US 20070053454 A1
In estimating and compensating impairments of Orthogonal Frequency Division Multiplexing (OFDM) symbols, a first estimation is obtained by evaluating and comparing received training symbols with transmitted training symbols. A second estimation is obtained by evaluating and comparing a first portion of received payload symbols with estimated payload symbols. A final estimation is obtained by combining the first and second estimations. Compensation of a second portion of the payload symbols is obtained by using the final estimation, while compensation of the first portion of the payload symbols is obtained by using the first estimation. The current method and apparatus, ideal for low rate systems, disclosed herein allows for required signal-to-noise ratio (SNR) performance less then 0.2 dB away from the best achievable performance without the introduction of complex or expensive hardware.
1. A receiving apparatus to provide a final estimation of OFDM symbols comprising:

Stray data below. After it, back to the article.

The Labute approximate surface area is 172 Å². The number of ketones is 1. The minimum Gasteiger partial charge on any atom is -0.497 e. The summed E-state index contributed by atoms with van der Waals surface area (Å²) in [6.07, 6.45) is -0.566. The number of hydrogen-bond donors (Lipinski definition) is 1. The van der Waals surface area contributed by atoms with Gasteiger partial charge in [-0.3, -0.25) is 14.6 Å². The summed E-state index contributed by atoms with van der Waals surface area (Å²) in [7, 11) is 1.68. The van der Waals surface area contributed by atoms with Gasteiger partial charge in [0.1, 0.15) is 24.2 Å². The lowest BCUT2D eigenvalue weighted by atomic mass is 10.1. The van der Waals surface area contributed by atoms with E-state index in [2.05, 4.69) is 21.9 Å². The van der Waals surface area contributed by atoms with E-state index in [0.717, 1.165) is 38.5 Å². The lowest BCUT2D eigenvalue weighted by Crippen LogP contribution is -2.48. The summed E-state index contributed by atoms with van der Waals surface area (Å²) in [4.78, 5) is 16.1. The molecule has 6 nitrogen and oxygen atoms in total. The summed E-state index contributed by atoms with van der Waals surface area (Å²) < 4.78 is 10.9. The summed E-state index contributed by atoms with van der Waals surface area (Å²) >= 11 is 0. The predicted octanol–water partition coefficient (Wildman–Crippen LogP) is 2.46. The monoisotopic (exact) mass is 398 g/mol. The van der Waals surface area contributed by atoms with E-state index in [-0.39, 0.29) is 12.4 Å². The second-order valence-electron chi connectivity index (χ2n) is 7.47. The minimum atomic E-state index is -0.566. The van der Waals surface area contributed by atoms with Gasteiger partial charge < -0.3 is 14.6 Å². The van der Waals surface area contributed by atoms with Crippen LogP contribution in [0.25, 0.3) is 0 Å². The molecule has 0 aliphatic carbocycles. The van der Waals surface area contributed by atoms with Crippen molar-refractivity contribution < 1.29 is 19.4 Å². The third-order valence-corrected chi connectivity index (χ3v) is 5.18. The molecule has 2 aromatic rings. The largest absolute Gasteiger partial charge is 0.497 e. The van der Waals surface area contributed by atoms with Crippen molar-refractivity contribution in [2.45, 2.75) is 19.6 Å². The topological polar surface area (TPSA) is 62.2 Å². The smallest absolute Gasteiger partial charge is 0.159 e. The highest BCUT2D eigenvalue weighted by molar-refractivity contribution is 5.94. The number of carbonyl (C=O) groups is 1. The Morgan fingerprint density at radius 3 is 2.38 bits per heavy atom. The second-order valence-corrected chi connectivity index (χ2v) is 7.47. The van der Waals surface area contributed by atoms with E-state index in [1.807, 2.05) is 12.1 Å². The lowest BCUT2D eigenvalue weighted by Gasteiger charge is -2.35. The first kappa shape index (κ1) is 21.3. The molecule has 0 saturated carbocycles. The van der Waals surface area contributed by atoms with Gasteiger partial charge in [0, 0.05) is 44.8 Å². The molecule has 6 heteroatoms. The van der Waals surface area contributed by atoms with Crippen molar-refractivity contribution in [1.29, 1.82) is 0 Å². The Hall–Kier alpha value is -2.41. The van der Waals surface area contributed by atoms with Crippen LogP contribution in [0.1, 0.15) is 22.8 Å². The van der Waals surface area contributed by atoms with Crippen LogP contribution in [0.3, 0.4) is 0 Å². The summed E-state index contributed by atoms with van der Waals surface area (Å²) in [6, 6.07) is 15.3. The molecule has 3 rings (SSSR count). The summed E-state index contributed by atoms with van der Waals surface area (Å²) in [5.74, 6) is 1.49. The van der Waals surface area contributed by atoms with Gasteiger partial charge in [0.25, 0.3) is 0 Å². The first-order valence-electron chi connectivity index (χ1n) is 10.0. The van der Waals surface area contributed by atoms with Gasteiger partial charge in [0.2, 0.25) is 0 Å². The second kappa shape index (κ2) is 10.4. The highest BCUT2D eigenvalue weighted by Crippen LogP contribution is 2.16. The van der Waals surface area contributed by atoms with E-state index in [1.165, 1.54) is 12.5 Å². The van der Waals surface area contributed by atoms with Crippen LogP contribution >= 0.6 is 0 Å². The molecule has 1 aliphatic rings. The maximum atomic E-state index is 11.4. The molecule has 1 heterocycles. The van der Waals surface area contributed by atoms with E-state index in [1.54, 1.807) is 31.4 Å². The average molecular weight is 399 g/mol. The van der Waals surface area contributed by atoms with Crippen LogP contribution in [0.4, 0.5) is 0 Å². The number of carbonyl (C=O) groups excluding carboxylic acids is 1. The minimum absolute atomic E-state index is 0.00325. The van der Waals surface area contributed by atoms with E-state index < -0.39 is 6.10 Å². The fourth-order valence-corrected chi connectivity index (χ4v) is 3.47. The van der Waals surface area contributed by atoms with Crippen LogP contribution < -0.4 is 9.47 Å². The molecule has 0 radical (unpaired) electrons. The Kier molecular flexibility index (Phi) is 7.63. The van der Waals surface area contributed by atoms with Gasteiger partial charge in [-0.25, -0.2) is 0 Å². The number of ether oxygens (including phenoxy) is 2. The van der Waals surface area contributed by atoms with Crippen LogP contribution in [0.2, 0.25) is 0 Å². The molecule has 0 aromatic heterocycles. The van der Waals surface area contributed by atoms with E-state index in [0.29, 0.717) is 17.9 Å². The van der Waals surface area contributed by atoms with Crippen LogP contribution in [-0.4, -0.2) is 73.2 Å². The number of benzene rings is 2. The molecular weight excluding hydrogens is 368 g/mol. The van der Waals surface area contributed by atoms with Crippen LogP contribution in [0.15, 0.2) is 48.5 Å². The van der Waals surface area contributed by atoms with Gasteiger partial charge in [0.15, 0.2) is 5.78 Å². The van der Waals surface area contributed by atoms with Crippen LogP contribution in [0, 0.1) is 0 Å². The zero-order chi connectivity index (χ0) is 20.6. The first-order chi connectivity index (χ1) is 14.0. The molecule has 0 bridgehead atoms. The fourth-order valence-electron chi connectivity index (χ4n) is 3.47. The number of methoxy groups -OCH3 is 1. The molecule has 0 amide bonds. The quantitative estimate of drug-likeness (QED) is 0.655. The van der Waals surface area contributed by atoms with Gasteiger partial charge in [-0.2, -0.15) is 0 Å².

a first estimator, the first estimator estimating impairments in a received training symbol; and
a second estimator, the second estimator estimating impairments in a first portion of a received payload symbol.
2. The receiving apparatus of
an updating estimator, the updating estimator combining the estimations of the first and the second estimators to yield a final estimation.
3. The receiving apparatus of
a compensator, wherein the first portion of the received payload symbol is compensated using an estimation obtained by the first estimator, and a second portion of the received payload symbols is compensated using the final estimation.
4. The receiving apparatus of
5. The receiving apparatus of
6. The receiving apparatus of
7. The receiving apparatus of
8. A method for providing a final estimation of OFDM symbols comprising:
estimating impairments in a received training symbol by obtaining a first estimation; and